She was confused, what with being a little woman and all, so she accidentally remortgaged the house offshore without reading the documents. You know how it is. You see a piece of paper lying on the kitchen tabe, think its a shopping list and practice your signature at the bottom. The next thing you know, someone has given you a multi billion dollar sporting event to run.

          Like

  8. 12
    Genghiz the kahn says:

    I wonder if Hodge was interested in the tax scams of Bernie Ecclestone which date back to before 2010, and have recently come to light.

    Good job it wasn’t a Coaltion Government trying to make deals with the guy.

    Like

    • 17
      Tony Bent says:

      Did I mention I shredded my records? Many people are bothered by the lack of evidence regarding my outgoings, but that is hardly likely to have been as interesting as the extraordinary levels of my income that has made me a wealthy fellow beyond the dreams of a mere humble, honest, Prime Minister.

      Like

    • 44
      The BBC says:

      The Tories were in Government between 1997 and 2010, so they are to blame for this and everything else that happened in those years

      Like

  9. 14
    Karma says:

    Sky News had Mellor on earlier. He said “I don’t usually bear grudges but this is one exception. I hope he rots in hell”.

    Like

  10. 16
    • 21
      Dumper Truck Watch says:

      Ah, Barbara Roche, kicked out of a safe parliamentary seat of Hornsey for being bloody useless in 2005 and rejected by her comrades in numerous Labour constituencies ever since. If I remember she was a fucking useless immigration minister who presided over a total shambles in the Home Office. She’s another unrepentant supporter of the Gulf War. What is it with these useless liars and murderers? Why do they keep drawing such attention to themselves?

      Like

      • 56
        Pookie snackumberger says:

        WTF is “Euracism”?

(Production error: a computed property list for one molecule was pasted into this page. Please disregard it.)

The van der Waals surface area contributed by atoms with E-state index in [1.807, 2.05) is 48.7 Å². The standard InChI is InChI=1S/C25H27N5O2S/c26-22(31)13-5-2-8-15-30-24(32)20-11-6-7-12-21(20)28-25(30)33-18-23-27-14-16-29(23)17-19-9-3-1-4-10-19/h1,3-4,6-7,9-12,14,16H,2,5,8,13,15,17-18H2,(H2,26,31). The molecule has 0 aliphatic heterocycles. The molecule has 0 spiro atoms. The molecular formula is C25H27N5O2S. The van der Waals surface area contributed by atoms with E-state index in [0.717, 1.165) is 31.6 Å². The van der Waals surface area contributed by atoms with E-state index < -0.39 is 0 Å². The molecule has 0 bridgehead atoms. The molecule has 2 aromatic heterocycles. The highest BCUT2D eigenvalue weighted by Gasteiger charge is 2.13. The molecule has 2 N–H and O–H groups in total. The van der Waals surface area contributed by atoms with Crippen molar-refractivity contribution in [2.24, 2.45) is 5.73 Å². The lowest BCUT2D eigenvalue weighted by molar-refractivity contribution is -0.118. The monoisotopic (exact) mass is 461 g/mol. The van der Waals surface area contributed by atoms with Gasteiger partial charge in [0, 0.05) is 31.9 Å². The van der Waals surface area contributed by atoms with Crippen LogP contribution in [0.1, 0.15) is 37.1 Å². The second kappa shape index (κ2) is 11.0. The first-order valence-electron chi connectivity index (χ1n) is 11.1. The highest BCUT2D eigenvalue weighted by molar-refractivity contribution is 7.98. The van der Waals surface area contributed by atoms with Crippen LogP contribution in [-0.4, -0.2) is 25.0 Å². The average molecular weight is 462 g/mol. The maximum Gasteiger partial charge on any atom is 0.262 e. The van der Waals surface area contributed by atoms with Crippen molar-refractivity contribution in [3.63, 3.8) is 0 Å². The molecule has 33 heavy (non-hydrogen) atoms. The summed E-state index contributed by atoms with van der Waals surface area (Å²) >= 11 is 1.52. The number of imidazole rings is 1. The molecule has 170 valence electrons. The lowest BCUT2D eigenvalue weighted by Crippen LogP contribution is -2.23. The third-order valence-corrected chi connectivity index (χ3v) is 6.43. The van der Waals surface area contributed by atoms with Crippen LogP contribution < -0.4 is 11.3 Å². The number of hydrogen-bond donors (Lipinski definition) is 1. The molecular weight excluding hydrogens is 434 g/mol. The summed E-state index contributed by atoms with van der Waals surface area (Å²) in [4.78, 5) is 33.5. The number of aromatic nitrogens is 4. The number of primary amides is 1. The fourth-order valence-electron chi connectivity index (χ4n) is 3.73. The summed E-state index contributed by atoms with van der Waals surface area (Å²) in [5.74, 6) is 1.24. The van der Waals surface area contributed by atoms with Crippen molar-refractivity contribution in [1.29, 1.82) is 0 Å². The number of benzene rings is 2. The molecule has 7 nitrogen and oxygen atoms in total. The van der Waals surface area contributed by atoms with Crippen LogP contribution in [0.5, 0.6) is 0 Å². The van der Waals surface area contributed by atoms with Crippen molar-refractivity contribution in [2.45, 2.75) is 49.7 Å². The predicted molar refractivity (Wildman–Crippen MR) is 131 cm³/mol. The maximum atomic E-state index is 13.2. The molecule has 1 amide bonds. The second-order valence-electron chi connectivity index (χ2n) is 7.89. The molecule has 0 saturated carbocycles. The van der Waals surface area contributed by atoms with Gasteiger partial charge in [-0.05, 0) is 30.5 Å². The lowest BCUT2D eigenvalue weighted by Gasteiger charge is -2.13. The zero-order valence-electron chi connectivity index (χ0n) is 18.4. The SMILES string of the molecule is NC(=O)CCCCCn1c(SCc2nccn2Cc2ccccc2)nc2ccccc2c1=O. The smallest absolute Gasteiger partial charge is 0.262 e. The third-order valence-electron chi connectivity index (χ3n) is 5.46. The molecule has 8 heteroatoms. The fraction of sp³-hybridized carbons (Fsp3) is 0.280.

Is there no end tho their out-and-out Huntishness.

        Like

        • 142
          Colin the Meek says:

          The lovely people on that CiF thread are performing to type- every single post contains “racist”, “bigot” “B&P”, “fascist”.

          Now “euracism”. I wonder if that trumps homophopia?

          Like

    • 38
      Cameron is a twat says:

      No doubt there were mutterings amongst lefties but the person who really brought the UKIP racist smear into the public domain was David Cameron.
      Cameron’s description of their supporters as swivel eyed loons and closet racists started this racist witch hunt ball rolling.
      When the first UKIP candidate or worker gets his head kicked in by a toad from the UAF Cameron should be nicked for incitement to violence.
      Be honest any Conservative who still votes Tory need their head examining.

      Like

      • 53

        I don’t mind voting Tory. It’s voting Cameron that turns my stomach.

        Like

        • 71
          +1 says:

          Well said.

          Like

        • 116
          Anonymous says:

          I always expect politicians to be full of merde. Cameron is but one example. That’s probably why I can’t be fucked to get irate. Farage would be equally useless in a coalition with the Libtards – probably more so if anyone asked the cheeky chappy to explain anything in detail.

          Like

      • 60
        The boy plunger says:

        What Cameron said seems to me a lot worse and insulting than what that other guy said in his election address .

        Like

  11. 18
    Anonymous says:

    They and the FSA before them had no reason to believe:

    1 splitting regulation between various parties might lead to fault

    2 Brown’s splurge of spending, as asset bubble, easy (self-certification) and low interest loans might cause any problems

    3 PPI with the huge margins and near-mandatory sales practices might result in the sale of unnecessary products until it was several tens of billions of pounds too late

    Meanwhile, if you dare to open a bank or professional services account with someone you have actually known (say, your brother!) without going through the complete nine yards of utility bills, copy passport etc, then you will be fined. The time it takes to open or change bank accounts is a national scandal.